I’ll admit – before I was a mom myself, I spent a lot of time judging mothers for the (what I saw as) stupid decisions they made. I couldn’t understand the parents who would take their kids to restaurants and let them be noisy and rambunctious while they blithely ignored them or gave a half-hearted shush every so often. Or the parents who brought young children to movie theaters when they were obviously too young. And even though I only went to matinees, I still had a sore spot for the fact they disrupted my movie-going experience.
Of course, no I know better. I know that as a parent, you become inured to the noises your kids make. It is something you hear all day long, so when you’re at a restaurant, you don’t necessarily think that they are being overly noisy. As long as they are not running around banging into other people or stealing food off plates, you’re quite content to let them enjoy themselves.
And as for movie experiences – well, there’s more than one reason to take the kids. For one, why should you put your life on hold and not see a movie you’re longing to see just because you have kids? It’s one thing to take them to a midnight showing on opening night, but a 2 PM Sunday matinee of a PG film is hardly asking too much. More than this, how do you know when your child is ready anyway? We took Dexter to see a stage show when he was just a few months old. It was loud and featured explosions, and he didn’t bat an eye. He was enthralled. So we braved a movie theater, paying bucketloads of cash to see the latest blockbuster (again – a matinee), and the kid SCREAMED. And screamed. And cried and kicked. Mark and I took it in turns to take him out of the theater and calm him down, but each time we’d return, he would start screaming again. In the end, we made it one third of the way through the film, having seen only a few minutes of it, and we realized it was just never going to work. We had to leave.
But every kid is different, and they have their own timescales. At almost three years old, we recently took Dexter and Daniel to see Frozen, and while Daniel had to be taken out for minutes at a time, Dexter watched the whole thing without bothering anyone.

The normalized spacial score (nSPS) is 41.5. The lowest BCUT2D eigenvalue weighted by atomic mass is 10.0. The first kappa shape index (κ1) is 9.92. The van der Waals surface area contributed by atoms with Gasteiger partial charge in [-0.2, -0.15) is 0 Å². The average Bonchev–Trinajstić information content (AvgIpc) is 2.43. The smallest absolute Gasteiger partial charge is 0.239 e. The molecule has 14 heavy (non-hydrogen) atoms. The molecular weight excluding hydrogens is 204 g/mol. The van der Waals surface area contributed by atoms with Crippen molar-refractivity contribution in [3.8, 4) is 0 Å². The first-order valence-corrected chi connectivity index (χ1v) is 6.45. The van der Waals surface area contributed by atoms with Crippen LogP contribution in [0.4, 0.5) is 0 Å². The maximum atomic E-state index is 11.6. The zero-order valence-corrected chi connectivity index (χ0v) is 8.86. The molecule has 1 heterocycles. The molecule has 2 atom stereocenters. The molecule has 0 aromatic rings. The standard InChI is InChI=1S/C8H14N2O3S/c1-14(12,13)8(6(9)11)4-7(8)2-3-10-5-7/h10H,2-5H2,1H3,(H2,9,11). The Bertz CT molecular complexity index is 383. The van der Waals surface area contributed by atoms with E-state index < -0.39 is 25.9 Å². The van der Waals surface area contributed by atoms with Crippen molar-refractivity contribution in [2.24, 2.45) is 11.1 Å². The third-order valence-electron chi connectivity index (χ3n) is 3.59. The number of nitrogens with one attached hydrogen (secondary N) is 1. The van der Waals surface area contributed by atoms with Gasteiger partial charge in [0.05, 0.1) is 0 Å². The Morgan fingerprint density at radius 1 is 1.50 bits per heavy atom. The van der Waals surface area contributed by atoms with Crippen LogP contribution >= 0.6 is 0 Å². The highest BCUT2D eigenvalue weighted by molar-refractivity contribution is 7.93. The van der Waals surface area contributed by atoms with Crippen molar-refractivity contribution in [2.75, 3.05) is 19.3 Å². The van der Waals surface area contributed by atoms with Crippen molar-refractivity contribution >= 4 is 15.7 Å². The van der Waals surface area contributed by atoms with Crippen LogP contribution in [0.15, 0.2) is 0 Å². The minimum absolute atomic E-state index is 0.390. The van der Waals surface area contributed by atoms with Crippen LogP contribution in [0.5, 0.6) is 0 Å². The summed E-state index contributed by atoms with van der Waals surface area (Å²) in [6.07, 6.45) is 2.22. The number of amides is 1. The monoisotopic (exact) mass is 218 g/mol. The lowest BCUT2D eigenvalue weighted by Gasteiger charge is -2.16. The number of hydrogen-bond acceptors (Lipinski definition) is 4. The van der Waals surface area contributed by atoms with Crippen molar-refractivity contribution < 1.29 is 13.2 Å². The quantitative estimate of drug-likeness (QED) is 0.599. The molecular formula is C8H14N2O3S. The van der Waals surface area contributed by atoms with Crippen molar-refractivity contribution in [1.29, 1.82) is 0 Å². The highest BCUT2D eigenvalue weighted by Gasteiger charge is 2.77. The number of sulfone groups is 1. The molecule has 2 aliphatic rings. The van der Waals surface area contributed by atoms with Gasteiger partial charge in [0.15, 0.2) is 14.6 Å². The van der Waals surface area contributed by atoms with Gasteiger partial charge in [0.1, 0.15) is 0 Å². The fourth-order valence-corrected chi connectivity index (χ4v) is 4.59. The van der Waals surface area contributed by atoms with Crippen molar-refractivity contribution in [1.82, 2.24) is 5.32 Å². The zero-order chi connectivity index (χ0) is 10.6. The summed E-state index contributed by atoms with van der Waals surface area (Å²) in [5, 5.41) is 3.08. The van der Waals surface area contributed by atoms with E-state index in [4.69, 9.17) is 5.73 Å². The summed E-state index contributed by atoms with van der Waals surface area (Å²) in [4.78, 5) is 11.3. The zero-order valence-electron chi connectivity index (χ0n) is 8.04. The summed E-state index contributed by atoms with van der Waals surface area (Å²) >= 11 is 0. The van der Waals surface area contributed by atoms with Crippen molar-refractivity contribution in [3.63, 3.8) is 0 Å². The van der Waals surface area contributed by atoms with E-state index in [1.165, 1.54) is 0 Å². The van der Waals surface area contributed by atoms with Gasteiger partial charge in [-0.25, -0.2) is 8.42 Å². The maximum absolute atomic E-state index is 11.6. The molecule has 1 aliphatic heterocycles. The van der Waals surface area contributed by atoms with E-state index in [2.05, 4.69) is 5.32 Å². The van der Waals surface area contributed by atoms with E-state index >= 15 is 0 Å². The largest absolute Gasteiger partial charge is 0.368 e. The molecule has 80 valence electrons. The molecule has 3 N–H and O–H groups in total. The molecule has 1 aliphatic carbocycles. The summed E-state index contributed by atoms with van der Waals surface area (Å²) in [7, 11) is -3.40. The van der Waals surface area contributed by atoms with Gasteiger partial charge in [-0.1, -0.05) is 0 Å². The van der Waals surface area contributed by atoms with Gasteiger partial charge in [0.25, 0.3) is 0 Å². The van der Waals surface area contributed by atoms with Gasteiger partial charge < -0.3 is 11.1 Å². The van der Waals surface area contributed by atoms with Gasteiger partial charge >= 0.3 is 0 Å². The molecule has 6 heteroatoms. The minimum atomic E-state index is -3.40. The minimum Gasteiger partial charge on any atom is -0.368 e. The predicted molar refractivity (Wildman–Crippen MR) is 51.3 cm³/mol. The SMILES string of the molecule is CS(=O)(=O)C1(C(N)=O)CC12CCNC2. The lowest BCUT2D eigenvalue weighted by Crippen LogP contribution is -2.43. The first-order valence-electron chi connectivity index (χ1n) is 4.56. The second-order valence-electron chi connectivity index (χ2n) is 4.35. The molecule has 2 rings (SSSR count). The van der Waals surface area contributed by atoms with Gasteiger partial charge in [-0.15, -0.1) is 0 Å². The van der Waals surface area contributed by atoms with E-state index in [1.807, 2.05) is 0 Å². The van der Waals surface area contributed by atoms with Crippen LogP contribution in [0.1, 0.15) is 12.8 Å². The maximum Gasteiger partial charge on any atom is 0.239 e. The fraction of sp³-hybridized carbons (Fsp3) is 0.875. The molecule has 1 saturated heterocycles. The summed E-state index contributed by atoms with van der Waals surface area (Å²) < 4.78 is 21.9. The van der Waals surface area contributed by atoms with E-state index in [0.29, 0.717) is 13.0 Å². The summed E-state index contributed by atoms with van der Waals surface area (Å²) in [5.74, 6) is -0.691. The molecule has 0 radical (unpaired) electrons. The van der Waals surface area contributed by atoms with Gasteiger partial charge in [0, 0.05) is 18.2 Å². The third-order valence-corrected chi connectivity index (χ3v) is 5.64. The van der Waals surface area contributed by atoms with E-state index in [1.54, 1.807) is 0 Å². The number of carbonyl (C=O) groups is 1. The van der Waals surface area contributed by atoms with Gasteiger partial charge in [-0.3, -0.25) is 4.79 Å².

I have judged parents for letting their child have a pacifier until they were five! It still amazes me, but that’s only because neither of my kids has ever used a pacifier for anything other than an occasional toy. If I found that one worked well, I probably would be using it as long as possible!
But the biggest judgement I make is something I see OFTEN at the theme parks. And that is older children in pushchairs. It sets my teeth on edge when I see a five year old being pushed around in a stroller. I can’t understand it. My own kids both refuse their stroller. Dex has hardly used it since before he was two, and Daniel doesn’t even walk yet and still hates being pushed around. Is it lazy parenting?
Not always. I admit that you can’t always judge a book by its cover. It is in some cases necessary. Just because you can’t tell that a child has a disability, it doesn’t mean one doesn’t exist. For my own sanity, I try to give the parents the benefit of the doubt. They know better than I what their children need, and I wouldn’t want to be judged on my own decisions for my children.
One thing is for sure – since becoming a parent, I have a new appreciation for other parents. I don’t know if I’ll ever stop judging people without knowing all the facts. I think it’s human nature to form opinions without understanding the whole picture. But at least I can try and be kinder – or at least keep my thoughts to myself.
What snap judgements did you make before you were a parent? Have you changed your mind? How has being a parent shaped how you see the world?